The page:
Yet, the health care mandate treads heavily not only on reproductive matters, but even more so on religious freedom. Regardless of one's position on either abortion or national health care, this particular application of the Patient Protection and Affordable Care Act—the requirement by the federal government that a privately owned business be required to purchase goods that violate the owners' demonstrably long-held religious convictions—should trouble all who value religious freedom. No, it should trouble all who value freedom, period. (Full disclosure: My employer, Liberty University, has also filed a lawsuit against other provisions of the health care act; in addition, Liberty is one of many recipients of the charitable giving that characterizes Hobby Lobby's business practices.)
Neither national health care nor abortion is an issue close to being resolved in our nation. Now it appears that long settled, essential matters of religious freedom are being opened up to controversy again, in ways not seen since the decades of our country's founding.
First, the mandate requires private citizens who are also employers to purchase private goods (health insurance services) with private money from non-government companies. Failure to do so places them under penalty of law sufficient to deprive them of their private property. Some might argue that the mandate is no different from requiring pacifists to support war with their tax dollars, but the analogy doesn't hold. Requiring private citizens to pay for abortifacients is more akin to requiring the Amish to use their own money to purchase weapons from a private gun dealer or be forced into bankruptcy. Or kind of like forcing anti-pornography legal scholar Catharine MacKinnon to buy pornography for her law students.
Second, the contraception/abortion mandate fundamentally violates freedom of religion. It is equivalent to the old Virginia church tax that paid the Anglican vicar's salary and was deemed to violate the Virginia Statute of Religious Freedom of 1786, which disestablished the Episcopal Church as the state church and defended freedom of religion and conscience.This statute was one of the sources that Congress drew from in 1789 while drafting the Bill of Rights, which grant to citizens the free exercise of religion and prohibited Congress from abridging the freedom of religion.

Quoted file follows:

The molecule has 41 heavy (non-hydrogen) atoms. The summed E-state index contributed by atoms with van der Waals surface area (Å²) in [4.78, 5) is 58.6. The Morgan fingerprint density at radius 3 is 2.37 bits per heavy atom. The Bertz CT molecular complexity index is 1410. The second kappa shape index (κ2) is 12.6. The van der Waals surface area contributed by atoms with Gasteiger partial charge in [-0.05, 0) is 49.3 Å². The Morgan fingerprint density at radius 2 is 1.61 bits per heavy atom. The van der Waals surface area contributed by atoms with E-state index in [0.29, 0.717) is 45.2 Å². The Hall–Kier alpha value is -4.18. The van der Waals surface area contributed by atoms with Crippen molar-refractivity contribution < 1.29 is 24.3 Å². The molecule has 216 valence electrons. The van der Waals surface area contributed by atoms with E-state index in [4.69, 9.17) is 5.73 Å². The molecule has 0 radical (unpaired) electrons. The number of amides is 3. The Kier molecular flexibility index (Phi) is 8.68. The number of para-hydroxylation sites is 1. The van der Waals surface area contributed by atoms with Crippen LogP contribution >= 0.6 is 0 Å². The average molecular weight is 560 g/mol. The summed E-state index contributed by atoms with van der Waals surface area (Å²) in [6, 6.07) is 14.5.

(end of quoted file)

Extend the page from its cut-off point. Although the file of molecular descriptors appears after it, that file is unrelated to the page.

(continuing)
What Roe v. Wade did to this country by judicial fiat in permitting abortion-on-demand is not even in the same category as requiring private citizens to violate their consciences and their most deeply held religious convictions by personally participating in acts they find immoral and unconscionable. If government regulations for running a business are such that Christians cannot own and operate a business without violating their religious beliefs, then Christians will be put out of business in this nation. I can think of little more that would change the fabric of our country than for Christians to be taken out of business unless they agree to compromise the things they hold most sacred. As blogger Denny Burk noted last week, "If this stands, what will keep this from happening to you?" If nationalized health care is the battle, then it is the soul of our freedom that constitutes the war.